Obviously many veterans organizations across the country were quite concerned when they heard this. The judge hearing the case indicated that there was an obligation to care for those veterans in that regard. My question, which I've been asking quite repeatedly, is this. Does the government have a moral, legal, social, and financial responsibility to care for those they asked to put themselves in harm's way? I haven't gotten an answer on that question even though this is now the eighth time I've asked it. I'm wondering what the Royal Canadian Legion's view would be on that as well.
I thank you again, you and all the other veterans groups, and especially Mr. Richard Blackwolf, an aboriginal veteran who is here today, for being with all of us. I thank you.
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View Peter MacKay Profile
CPC (NS)
View Peter MacKay Profile
2013-11-28 9:38
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Sure. Thank you very much, Mr. Calkins.
I know that you have been very diligent in your committee work as well as in calling upon our own government to pursue this effort of being accountable, being open and transparent in the finances of every department.
That's what this main estimates and supplementary estimates process is all about. Greater accountability has been the cornerstone of our government, greater ability to translate that to the public in a more understandable way. We're not all accountants. We're not all perhaps as well versed with finances as we should be. Certainly as we approach tax time, this becomes more and more evident in my own household. Having more information presented in a way that the public can digest, that they can understand the line items and what they're connected to....
We were speaking earlier about programming and how that money is spent. That's true across government. People need to see the direct correlation between how money is spent and what results are achieved as a result.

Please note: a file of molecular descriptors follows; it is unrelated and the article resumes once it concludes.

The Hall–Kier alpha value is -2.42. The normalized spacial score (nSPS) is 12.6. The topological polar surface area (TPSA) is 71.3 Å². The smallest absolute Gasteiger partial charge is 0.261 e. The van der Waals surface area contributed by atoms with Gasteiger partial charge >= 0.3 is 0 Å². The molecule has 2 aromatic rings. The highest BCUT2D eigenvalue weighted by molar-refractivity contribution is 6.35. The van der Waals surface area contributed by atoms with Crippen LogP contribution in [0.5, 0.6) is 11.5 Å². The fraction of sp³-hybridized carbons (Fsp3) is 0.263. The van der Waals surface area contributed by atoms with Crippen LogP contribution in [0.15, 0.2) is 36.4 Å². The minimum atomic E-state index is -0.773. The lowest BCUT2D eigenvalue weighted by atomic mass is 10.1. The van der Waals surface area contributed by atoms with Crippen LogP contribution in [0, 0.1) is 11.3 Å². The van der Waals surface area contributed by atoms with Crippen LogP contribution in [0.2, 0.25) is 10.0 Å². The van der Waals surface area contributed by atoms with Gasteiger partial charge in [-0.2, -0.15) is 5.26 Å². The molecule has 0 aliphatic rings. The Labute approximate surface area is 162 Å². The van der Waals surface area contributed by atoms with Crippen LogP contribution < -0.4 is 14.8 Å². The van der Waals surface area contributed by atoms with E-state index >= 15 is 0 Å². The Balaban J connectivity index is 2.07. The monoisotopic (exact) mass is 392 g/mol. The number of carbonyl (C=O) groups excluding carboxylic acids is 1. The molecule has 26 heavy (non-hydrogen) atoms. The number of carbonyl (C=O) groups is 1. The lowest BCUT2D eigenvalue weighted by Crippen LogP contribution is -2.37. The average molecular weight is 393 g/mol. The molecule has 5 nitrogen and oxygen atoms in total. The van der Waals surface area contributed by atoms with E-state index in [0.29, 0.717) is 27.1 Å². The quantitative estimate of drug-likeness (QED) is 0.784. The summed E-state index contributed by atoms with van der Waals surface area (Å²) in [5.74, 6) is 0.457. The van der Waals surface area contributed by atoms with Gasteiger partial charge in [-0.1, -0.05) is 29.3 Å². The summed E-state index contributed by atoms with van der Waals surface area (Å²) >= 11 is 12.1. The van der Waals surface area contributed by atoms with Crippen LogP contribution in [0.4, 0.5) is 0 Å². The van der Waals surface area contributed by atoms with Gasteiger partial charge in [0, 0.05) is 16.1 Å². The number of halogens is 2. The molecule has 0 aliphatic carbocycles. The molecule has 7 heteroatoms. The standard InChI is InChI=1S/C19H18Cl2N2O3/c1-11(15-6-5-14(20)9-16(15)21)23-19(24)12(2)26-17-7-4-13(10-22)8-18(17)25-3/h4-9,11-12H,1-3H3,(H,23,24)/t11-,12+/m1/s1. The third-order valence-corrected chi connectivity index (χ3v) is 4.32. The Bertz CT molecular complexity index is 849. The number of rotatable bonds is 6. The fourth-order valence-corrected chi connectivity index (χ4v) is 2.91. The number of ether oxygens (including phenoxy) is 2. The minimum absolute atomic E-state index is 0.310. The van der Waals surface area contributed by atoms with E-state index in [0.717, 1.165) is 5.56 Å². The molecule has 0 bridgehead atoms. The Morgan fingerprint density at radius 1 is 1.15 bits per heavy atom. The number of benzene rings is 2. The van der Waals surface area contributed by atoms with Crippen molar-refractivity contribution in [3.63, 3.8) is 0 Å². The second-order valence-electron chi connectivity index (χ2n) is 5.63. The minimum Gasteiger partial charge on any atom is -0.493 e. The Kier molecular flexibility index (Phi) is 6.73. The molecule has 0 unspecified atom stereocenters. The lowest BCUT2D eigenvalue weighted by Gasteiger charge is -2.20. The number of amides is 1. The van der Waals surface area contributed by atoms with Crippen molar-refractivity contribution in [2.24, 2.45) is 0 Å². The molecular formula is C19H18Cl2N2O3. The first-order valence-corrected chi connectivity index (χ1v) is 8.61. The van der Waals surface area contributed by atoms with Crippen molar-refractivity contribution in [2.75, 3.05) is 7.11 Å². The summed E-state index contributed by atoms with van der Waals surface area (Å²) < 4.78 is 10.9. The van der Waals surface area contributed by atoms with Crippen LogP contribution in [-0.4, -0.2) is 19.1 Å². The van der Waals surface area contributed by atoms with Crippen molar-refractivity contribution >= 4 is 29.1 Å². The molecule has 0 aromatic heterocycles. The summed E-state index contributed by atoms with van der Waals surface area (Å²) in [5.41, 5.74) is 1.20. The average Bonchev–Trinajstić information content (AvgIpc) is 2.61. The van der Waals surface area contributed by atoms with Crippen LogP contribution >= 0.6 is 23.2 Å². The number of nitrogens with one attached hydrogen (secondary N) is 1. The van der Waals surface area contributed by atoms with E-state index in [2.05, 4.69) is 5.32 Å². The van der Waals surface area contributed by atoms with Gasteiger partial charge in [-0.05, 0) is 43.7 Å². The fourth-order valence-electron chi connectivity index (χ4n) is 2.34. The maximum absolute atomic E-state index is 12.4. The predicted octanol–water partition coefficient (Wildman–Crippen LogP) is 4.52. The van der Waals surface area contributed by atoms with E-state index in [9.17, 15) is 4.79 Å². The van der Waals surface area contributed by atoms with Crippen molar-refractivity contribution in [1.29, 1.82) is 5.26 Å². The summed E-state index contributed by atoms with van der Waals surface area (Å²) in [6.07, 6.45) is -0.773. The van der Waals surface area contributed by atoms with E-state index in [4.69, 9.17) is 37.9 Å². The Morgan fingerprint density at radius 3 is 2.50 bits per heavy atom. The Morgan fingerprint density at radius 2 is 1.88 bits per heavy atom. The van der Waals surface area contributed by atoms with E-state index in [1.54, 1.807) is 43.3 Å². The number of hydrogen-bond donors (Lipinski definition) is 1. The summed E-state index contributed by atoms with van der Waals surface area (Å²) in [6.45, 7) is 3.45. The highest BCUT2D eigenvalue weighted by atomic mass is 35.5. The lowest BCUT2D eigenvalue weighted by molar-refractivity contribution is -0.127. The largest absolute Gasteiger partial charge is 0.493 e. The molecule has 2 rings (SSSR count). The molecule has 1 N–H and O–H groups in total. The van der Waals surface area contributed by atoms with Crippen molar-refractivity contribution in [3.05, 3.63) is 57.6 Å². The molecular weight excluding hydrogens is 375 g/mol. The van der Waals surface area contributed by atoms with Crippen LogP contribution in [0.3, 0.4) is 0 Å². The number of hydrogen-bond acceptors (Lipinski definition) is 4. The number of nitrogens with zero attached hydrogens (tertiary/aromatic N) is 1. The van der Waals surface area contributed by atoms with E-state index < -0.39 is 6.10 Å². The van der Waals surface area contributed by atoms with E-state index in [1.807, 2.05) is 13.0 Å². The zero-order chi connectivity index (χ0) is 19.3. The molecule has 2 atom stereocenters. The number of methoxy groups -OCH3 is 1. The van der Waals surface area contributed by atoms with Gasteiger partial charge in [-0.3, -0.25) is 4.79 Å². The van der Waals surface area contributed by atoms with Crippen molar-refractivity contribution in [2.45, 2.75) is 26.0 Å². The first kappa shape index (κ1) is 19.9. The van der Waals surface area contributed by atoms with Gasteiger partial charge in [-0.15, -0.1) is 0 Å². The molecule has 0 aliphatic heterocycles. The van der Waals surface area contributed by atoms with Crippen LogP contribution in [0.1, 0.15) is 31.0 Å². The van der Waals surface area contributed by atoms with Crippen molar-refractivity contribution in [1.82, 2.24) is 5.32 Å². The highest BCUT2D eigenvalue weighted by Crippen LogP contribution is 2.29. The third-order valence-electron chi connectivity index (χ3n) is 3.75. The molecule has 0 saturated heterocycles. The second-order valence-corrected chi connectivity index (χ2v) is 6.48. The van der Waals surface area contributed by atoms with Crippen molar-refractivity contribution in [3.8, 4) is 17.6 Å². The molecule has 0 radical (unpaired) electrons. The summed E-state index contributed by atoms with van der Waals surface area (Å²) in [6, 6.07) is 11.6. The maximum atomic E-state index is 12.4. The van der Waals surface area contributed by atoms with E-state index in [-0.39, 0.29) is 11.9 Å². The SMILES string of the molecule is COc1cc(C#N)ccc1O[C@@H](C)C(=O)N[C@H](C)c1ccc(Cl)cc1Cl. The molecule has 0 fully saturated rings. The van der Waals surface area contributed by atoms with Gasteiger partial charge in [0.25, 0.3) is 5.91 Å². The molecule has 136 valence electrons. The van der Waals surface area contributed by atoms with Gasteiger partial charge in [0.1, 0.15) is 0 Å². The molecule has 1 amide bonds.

As members of this committee know, this estimates process is really all about that direct accountability. Laying it out in the format as you see before you in clearer and more understandable terms is what we've sought to achieve. I appreciate your having noticed that and pointing it out. It is something that I believe all departments are working very diligently to continue to achieve.
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View Mark Eyking Profile
Lib. (NS)
Thank you, Chair, and my thanks to you gentlemen for coming.
I'm going to start off with what has been mentioned. I think you talked previously, Paul, about these logjams and inefficiencies, and how you had to go through different ministers. We're talking about this new super department and one minister is in charge, and you have deputy ministers. Why wouldn't we just get rid of the CIDA minister? We could save the limo and save all the staff. The parliamentary secretaries could cut the ribbons, and you have department heads there already. Do we really need a CIDA minister? We could save taxpayers a lot of money and we could have even more efficiencies.